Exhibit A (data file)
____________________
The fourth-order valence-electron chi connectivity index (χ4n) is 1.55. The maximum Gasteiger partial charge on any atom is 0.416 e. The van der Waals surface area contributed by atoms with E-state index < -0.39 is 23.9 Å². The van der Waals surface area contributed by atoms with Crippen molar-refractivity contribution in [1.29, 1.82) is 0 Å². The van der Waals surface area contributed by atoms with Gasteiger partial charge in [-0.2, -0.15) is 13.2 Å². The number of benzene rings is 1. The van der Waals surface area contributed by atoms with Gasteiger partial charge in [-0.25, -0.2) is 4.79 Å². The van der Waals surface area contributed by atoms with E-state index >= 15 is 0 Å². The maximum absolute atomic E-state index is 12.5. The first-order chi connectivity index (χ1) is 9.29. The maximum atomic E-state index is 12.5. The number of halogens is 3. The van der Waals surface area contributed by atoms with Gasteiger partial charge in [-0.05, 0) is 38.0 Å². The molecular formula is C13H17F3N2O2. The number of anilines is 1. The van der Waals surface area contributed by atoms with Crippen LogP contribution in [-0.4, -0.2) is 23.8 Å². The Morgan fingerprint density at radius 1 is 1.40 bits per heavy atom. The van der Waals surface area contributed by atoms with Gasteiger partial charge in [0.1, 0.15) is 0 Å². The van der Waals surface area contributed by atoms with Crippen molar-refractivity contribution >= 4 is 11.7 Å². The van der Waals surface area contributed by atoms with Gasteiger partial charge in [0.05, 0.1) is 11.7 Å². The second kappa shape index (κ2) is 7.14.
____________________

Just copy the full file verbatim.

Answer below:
The fourth-order valence-electron chi connectivity index (χ4n) is 1.55. The maximum Gasteiger partial charge on any atom is 0.416 e. The van der Waals surface area contributed by atoms with E-state index < -0.39 is 23.9 Å². The van der Waals surface area contributed by atoms with Crippen molar-refractivity contribution in [1.29, 1.82) is 0 Å². The van der Waals surface area contributed by atoms with Gasteiger partial charge in [-0.2, -0.15) is 13.2 Å². The number of benzene rings is 1. The van der Waals surface area contributed by atoms with Gasteiger partial charge in [-0.25, -0.2) is 4.79 Å². The van der Waals surface area contributed by atoms with E-state index >= 15 is 0 Å². The maximum absolute atomic E-state index is 12.5. The first-order chi connectivity index (χ1) is 9.29. The maximum atomic E-state index is 12.5. The number of halogens is 3. The van der Waals surface area contributed by atoms with Gasteiger partial charge in [-0.05, 0) is 38.0 Å². The molecular formula is C13H17F3N2O2. The number of anilines is 1. The van der Waals surface area contributed by atoms with Crippen LogP contribution in [-0.4, -0.2) is 23.8 Å². The Morgan fingerprint density at radius 1 is 1.40 bits per heavy atom. The van der Waals surface area contributed by atoms with Gasteiger partial charge in [0.1, 0.15) is 0 Å². The van der Waals surface area contributed by atoms with Crippen molar-refractivity contribution >= 4 is 11.7 Å². The van der Waals surface area contributed by atoms with Gasteiger partial charge in [0.05, 0.1) is 11.7 Å². The second kappa shape index (κ2) is 7.14.